Cain Hardcover – Sep 21 2011
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Review"Cain's vagabond journey builds to a stunning climax that, like the book itself, is a fitting capstone to a remarkable career."
-Publishers Weekly, starred
About the Author
JOSE SARAMAGO (1922-2010) was the author of many novels, among them Blindness, All the Names, Baltasar and Blimunda, and The Year of the Death of Ricardo Reis. In 1998 he was awarded the Nobel Prize for Literature.
MARGARET JULL COSTA has established herself as the premier translator of Portuguese literature into English today."
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cain is the protagonist (and I purposely do not capitalize his name as no names are capitalized in the world of Jose Saramago, at least not in this story) and it is to be remembered that cain's extraordinary journey through the world of the Old Testament is pre-Biblical. He has no points of reference (no footnotes, no exegeses, no internet commentaries) but his own direct reactive experiences to the events he witnesses by some mysterious decree (even God is puzzled by its source).
And what events he witnesses (and even plays a main role in some of them)! After killing his brother, something which he never ceases to regret, God sentences him to wander the earth (a la the ocean's Flying Dutchman, but without any seven years' chance of redemption, however slim), and in his peregrinations he meets up with no less than Abraham, Joshua, Noah and witnesses the destruction of Sodom and Gomorrah, among other catastrophic events. Let's face it. He doesn't think much of God, and doesn't mind telling him so. God's opinion of cain is mutual. The unresolvedness of this shared state is at the heart of this story. And their differences of opinion perpetuate to this day.
Certainly the fact that Saramago was an atheist and a libertarian communist colored his weltanschauung. When the Portuguese government censored his book The Gospel According to Jesus Christ, he relocated from his native country to the Canary Islands. Neither did he win a popularity contest with the Catholic Church.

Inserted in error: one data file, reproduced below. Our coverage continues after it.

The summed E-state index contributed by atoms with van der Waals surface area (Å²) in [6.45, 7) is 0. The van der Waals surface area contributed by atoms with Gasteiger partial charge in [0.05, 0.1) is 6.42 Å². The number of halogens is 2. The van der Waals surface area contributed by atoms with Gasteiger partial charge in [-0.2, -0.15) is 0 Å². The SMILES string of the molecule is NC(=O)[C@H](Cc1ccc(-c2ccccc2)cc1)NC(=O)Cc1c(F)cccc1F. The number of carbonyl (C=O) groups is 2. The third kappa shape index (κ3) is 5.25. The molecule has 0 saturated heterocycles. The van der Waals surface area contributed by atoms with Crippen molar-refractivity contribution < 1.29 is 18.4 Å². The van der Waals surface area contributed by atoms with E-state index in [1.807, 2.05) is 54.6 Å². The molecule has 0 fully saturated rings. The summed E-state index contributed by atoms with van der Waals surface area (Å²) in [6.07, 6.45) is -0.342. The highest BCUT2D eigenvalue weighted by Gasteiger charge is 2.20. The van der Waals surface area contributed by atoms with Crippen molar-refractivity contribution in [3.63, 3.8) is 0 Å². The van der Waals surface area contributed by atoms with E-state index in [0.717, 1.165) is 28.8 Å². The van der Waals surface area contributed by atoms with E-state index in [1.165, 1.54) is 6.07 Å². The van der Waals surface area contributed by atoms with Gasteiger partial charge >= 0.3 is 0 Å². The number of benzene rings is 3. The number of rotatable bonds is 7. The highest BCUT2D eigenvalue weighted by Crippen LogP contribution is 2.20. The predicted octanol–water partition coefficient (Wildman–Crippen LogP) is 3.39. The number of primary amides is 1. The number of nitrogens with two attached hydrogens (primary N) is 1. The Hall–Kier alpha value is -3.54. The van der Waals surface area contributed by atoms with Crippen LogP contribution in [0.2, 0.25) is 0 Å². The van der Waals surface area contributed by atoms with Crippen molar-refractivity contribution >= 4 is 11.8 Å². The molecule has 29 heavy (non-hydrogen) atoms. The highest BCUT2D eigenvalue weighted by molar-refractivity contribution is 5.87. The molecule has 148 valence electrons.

Stylistically, the innovations in this book include paragraphs some running for many pages, commas to divide sentences, rather than periods, a new speaker denoted only by an initial capital letter of a word, names, as I mentioned, are not capitalized, yet some words, such as Mother and Father, are capitalized. At first it seems a bit puzzling, but as one reads on it becomes a flow of sorts, an interior drifting that eventually becomes appealing. I believe that because of these innovations, an intensity is sustained because of the scarcity of breaks (halts) in the narrative.
So here we've got a book by a genius, no doubt. As an allegory, I miss the well-rounded human, and yet reading it is kind of like getting a sock in the teeth. "Take that!" says Saramago.
With pleasure, replies the reader. At least this one.
Saramago with wit and sarcasm fleshes out the Old Testament stories. He reminds the reader that the term "Adam's apple" came about because Mr. Adam got a piece of the forbidden fruit lodged in his throat , the fruit given to him by the "first lady." The narrator declares that "the lord showed a lamentable lack of foresight, because if he really didn't want them to eat that fruit, it would have been easy enough simply not to have planted the tree or to have put it somewhere else or surrounded it with barbed wire."
People at the Tower of Babel, "without the aid of dictionaries or interpreters" are speaking in a confusing number of languages including, "who would have thought it, in portuguese," a nice touch on the part of the author. But he shines in his take on Noah and the Flood. The worker angels, whose task it is to get the ark afloat, relate to Cain just how boring heaven is with all the angels proclaiming the Lord's greatness. "It's high time that these. . . began to experience the simple joys of ordinary people." And if we are to interpret the word "flesh" broadly, shouldn't there be unicorns, the phoenix, the hippogryph, the centaur, the minotaur, the basilisk, the chimera and the donkey included in the roundup of the animals into the ark? (I personally was hoping that at least a pair of dinosaurs would make the cut!)
God is portrayed as vengeful, jealous, wicked; "he doesn't understand us and we don't understand him." When I finished this short novel (150 pages ) by one of the world's great writers, I thought of who would find Saramago's retelling of some of the stories from the Old Testament abominable. Certainly Pat Robertson comes to mind. Robert Frost, however, would love this book since he mused that if God would forgive his little joke on him, then he would certainly forgive God's big joke on him. David Lindsay, the author of the play "Rabbit Hole" would be a fan as well as he lets his character who lost a young son declare that if God just needed another angel, why wouldn't he just make one.